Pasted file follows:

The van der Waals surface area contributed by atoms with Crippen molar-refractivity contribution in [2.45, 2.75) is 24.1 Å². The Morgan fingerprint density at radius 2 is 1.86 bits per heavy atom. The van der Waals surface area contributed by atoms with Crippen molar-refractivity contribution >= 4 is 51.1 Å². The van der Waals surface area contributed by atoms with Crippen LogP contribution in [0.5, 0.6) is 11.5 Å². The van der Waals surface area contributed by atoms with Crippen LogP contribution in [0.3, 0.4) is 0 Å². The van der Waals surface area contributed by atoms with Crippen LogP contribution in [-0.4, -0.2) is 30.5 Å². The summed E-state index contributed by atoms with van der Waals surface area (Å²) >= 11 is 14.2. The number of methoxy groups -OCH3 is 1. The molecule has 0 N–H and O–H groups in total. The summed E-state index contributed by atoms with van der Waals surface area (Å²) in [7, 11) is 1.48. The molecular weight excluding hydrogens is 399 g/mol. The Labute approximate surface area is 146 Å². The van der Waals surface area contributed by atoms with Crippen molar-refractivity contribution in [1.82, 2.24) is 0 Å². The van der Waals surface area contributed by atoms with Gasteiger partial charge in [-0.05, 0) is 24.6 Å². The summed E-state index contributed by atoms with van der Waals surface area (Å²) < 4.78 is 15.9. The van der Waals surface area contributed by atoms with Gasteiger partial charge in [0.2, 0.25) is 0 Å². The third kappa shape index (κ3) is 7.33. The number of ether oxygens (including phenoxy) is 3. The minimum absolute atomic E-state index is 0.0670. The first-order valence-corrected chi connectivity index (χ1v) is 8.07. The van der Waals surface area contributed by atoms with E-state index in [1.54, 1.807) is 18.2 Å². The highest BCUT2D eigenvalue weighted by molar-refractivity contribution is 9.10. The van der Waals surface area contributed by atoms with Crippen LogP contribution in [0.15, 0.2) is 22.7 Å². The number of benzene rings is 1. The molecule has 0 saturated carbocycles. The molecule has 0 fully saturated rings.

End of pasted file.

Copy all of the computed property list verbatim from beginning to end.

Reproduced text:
The van der Waals surface area contributed by atoms with Crippen molar-refractivity contribution in [2.45, 2.75) is 24.1 Å². The Morgan fingerprint density at radius 2 is 1.86 bits per heavy atom. The van der Waals surface area contributed by atoms with Crippen molar-refractivity contribution >= 4 is 51.1 Å². The van der Waals surface area contributed by atoms with Crippen LogP contribution in [0.5, 0.6) is 11.5 Å². The van der Waals surface area contributed by atoms with Crippen LogP contribution in [0.3, 0.4) is 0 Å². The van der Waals surface area contributed by atoms with Crippen LogP contribution in [-0.4, -0.2) is 30.5 Å². The summed E-state index contributed by atoms with van der Waals surface area (Å²) >= 11 is 14.2. The number of methoxy groups -OCH3 is 1. The molecule has 0 N–H and O–H groups in total. The summed E-state index contributed by atoms with van der Waals surface area (Å²) in [7, 11) is 1.48. The molecular weight excluding hydrogens is 399 g/mol. The Labute approximate surface area is 146 Å². The van der Waals surface area contributed by atoms with Crippen molar-refractivity contribution in [1.82, 2.24) is 0 Å². The van der Waals surface area contributed by atoms with Gasteiger partial charge in [-0.05, 0) is 24.6 Å². The summed E-state index contributed by atoms with van der Waals surface area (Å²) < 4.78 is 15.9. The van der Waals surface area contributed by atoms with Gasteiger partial charge in [0.2, 0.25) is 0 Å². The third kappa shape index (κ3) is 7.33. The number of ether oxygens (including phenoxy) is 3. The minimum absolute atomic E-state index is 0.0670. The first-order valence-corrected chi connectivity index (χ1v) is 8.07. The van der Waals surface area contributed by atoms with E-state index in [1.54, 1.807) is 18.2 Å². The highest BCUT2D eigenvalue weighted by molar-refractivity contribution is 9.10. The van der Waals surface area contributed by atoms with Crippen LogP contribution in [0.15, 0.2) is 22.7 Å². The number of benzene rings is 1. The molecule has 0 saturated carbocycles. The molecule has 0 fully saturated rings.